The Election Fallout Fallacy
Could shoppers’ post-election hangover end up putting a lump of coal in retailers’ stocking this holiday season? While recent data indicates this may be the case, there is also compelling evidence that retailers will emerge relatively unscathed by politics.
More than 25 percent of consumers said that the election would impact their spending plans for the holidays this year, according to a poll conducted by the National Retail Federation (NRF). In fact, the report says that the average shopper plans to spend less than last year
I guess this should come as no surprise; prevailing wisdom tells us that consumer spending is often depressed after particularly contentious national elections. Still, some studies contend that this trend has no grounding in actual post-election spending data, and there is research that appears to back up this opposing argument.
The American Express Spending & Saving Tracker consumer survey, for example, reports that the average shopper intends on spending eight percent more this holiday season than last. Meanwhile, PwC—an international accounting/consulting firm that deals in retail and consumer analytics—reports that overall holiday retail sales will increase 10 percent. Even NRF, despite the results of its election-related poll, is expecting retail sales to increase during November and December—albeit by a much more modest 3.6 percent.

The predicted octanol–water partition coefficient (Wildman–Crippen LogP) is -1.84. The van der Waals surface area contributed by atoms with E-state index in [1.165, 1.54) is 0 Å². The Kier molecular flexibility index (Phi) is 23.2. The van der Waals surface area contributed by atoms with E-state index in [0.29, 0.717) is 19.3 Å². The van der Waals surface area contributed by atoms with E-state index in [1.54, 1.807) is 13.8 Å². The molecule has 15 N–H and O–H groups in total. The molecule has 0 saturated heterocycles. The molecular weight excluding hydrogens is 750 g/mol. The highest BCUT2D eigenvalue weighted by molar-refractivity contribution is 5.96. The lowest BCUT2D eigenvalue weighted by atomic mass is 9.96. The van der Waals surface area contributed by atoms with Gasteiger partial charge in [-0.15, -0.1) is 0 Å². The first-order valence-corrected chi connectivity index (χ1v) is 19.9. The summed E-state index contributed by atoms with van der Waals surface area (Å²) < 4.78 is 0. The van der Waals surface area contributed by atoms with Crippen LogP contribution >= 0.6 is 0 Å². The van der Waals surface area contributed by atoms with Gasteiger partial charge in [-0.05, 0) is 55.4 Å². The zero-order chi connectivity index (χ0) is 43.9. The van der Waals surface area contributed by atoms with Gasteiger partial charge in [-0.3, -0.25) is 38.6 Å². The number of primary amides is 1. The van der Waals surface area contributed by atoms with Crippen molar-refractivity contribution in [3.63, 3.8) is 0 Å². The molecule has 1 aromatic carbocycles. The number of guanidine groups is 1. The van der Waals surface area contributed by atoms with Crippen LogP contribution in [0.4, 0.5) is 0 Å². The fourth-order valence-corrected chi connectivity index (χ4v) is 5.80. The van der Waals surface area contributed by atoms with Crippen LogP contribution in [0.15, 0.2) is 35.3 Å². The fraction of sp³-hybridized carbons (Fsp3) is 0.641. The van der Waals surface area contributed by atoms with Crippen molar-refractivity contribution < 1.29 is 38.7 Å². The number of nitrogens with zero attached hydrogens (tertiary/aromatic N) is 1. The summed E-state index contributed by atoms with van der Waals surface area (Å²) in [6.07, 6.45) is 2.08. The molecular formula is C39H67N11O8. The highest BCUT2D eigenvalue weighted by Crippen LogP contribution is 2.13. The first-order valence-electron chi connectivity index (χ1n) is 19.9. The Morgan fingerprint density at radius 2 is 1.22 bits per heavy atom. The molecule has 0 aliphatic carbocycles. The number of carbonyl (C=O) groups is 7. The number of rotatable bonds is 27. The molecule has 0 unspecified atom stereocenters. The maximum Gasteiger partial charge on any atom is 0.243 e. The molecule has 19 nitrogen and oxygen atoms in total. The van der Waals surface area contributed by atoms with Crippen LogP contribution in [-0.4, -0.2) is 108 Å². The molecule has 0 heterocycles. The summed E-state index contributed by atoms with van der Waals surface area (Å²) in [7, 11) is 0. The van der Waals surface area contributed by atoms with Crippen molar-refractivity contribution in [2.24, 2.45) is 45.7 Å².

Given reports like these, there is much reason for pet store owners and operators to be optimistic that holiday shoppers will ultimately prove unfettered by fallout from Election Day. However, that does not mean retailers don’t face some serious challenges. At the top of that list is competition from online outlets.
Every holiday spending forecast is reporting that a record number of consumers will turn to the internet for their holiday purchases. The prevalence of this trend among Millennial consumers, in particular, could be problematic for pet stores this holiday season, considering that PwC’s study indicates this demographic is expected to spend 30 percent more than the average pet owner on gifts for their companion animals.
This makes it all the more important for brick-and-mortar retailers to give shoppers a compelling reason to unplug and come into the store. That means not only providing a great in-store experience—which should be a given—but also reaching consumers on internet retailers’ own turf with a well-designed web presence. After all, more people aren’t just shopping online; they’re also researching products and retailers, undecided about where they will ultimately make their purchase.
Will what they find on your website encourage them to come in?